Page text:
Raggi highlighted that "in recent months more than 176,000 people" used electric scooters to get around the capital, after several private companies arrived on the scene last year with the mayor's enthusiastic support.
There are now more than "17,000 vehicles, including scooters and bicycles, available to citizens and tourists," said Raggi, in a sector that "gives work to many people and families."
While the numbers prove the success of electric scooters, the vehicles are not without their critics, as evident from the sea of negative comments by Romans under the mayor's Facebook post.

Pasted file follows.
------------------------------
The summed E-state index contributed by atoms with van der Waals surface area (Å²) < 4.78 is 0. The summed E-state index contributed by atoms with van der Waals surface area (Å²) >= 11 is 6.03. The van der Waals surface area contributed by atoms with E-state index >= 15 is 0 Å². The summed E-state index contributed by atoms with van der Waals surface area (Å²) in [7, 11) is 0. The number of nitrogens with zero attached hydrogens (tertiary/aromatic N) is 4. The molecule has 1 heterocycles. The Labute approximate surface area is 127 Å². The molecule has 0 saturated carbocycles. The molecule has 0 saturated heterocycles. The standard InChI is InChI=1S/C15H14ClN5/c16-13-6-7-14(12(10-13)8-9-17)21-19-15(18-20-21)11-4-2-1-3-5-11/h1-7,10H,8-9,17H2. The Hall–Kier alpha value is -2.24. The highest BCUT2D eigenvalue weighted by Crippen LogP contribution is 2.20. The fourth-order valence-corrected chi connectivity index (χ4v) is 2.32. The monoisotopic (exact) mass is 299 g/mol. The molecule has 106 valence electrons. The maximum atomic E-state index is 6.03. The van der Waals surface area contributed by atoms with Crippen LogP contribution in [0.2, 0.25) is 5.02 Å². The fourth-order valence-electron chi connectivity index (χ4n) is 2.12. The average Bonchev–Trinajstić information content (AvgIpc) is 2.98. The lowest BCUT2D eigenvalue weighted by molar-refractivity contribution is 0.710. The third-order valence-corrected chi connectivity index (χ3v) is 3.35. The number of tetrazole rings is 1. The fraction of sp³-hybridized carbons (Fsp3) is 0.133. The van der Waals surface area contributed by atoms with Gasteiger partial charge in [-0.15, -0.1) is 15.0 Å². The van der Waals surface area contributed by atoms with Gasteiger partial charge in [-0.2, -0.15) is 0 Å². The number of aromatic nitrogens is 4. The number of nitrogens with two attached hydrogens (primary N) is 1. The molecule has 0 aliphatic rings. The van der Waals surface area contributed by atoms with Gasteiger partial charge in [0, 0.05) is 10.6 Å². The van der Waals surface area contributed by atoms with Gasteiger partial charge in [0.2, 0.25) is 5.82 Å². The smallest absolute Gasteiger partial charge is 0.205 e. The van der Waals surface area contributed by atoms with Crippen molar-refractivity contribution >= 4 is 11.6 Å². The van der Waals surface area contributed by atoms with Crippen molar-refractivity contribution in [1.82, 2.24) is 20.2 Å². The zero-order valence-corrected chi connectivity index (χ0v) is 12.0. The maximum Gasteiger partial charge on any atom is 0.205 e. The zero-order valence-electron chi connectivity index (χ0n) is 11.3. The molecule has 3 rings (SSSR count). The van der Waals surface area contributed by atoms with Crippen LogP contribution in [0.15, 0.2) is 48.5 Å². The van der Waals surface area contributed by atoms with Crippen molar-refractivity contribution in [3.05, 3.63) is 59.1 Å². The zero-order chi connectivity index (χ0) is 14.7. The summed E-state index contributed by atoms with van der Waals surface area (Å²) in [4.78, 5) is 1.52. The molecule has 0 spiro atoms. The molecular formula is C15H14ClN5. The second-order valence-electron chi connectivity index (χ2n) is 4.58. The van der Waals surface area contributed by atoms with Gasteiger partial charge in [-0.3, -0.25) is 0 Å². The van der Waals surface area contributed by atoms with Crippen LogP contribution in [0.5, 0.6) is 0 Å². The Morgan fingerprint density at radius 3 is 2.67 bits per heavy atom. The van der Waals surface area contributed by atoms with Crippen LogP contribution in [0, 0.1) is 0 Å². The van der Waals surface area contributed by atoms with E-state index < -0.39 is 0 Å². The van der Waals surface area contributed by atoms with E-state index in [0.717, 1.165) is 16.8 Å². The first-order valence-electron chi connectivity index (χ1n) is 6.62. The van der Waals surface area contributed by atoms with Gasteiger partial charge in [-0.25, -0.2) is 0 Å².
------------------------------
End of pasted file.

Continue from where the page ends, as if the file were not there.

Many people highlighted the danger posed by the e-scooters, both to users and pedestrians, questioning how many traffic accidents have been caused by the electric vehicles since their arrival on the city's streets.
Some commentators highlighted the everyday sight of users (illegally) carrying passengers, travelling at speed on sidewalks or in the wrong direction on streets, and the anti-social "parking" of scooters blocking pavements.
Electric scooters recently made the news in Florence after an order by the mayor obliging users to wear helmets was overturned by the courts.
Cover photo Colosseum, July 2020. Photo Wanted in Rome.